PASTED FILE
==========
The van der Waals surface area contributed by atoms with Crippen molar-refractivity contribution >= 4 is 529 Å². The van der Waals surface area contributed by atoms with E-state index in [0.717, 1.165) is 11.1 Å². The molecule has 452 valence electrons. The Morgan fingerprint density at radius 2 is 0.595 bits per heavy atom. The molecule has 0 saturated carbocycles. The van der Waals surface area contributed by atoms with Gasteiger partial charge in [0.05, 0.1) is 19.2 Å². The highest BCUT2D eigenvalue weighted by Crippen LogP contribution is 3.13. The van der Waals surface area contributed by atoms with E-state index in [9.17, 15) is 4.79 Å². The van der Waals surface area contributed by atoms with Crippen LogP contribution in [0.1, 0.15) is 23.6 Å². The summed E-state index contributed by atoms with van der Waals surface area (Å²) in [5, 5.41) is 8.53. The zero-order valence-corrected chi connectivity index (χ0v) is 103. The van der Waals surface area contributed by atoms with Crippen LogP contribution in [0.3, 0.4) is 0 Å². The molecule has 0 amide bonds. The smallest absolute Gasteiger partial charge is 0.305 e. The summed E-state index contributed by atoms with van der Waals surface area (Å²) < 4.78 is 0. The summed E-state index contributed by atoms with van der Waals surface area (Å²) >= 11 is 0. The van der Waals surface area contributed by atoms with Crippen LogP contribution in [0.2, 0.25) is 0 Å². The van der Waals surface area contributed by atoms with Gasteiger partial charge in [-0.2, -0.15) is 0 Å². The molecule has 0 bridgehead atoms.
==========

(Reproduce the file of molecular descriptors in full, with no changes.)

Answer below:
The van der Waals surface area contributed by atoms with Crippen molar-refractivity contribution >= 4 is 529 Å². The van der Waals surface area contributed by atoms with E-state index in [0.717, 1.165) is 11.1 Å². The molecule has 452 valence electrons. The Morgan fingerprint density at radius 2 is 0.595 bits per heavy atom. The molecule has 0 saturated carbocycles. The van der Waals surface area contributed by atoms with Gasteiger partial charge in [0.05, 0.1) is 19.2 Å². The highest BCUT2D eigenvalue weighted by Crippen LogP contribution is 3.13. The van der Waals surface area contributed by atoms with E-state index in [9.17, 15) is 4.79 Å². The van der Waals surface area contributed by atoms with Crippen LogP contribution in [0.1, 0.15) is 23.6 Å². The summed E-state index contributed by atoms with van der Waals surface area (Å²) in [5, 5.41) is 8.53. The zero-order valence-corrected chi connectivity index (χ0v) is 103. The van der Waals surface area contributed by atoms with Crippen LogP contribution in [0.3, 0.4) is 0 Å². The molecule has 0 amide bonds. The smallest absolute Gasteiger partial charge is 0.305 e. The summed E-state index contributed by atoms with van der Waals surface area (Å²) < 4.78 is 0. The summed E-state index contributed by atoms with van der Waals surface area (Å²) >= 11 is 0. The van der Waals surface area contributed by atoms with Crippen LogP contribution in [0.2, 0.25) is 0 Å². The van der Waals surface area contributed by atoms with Gasteiger partial charge in [-0.2, -0.15) is 0 Å². The molecule has 0 bridgehead atoms.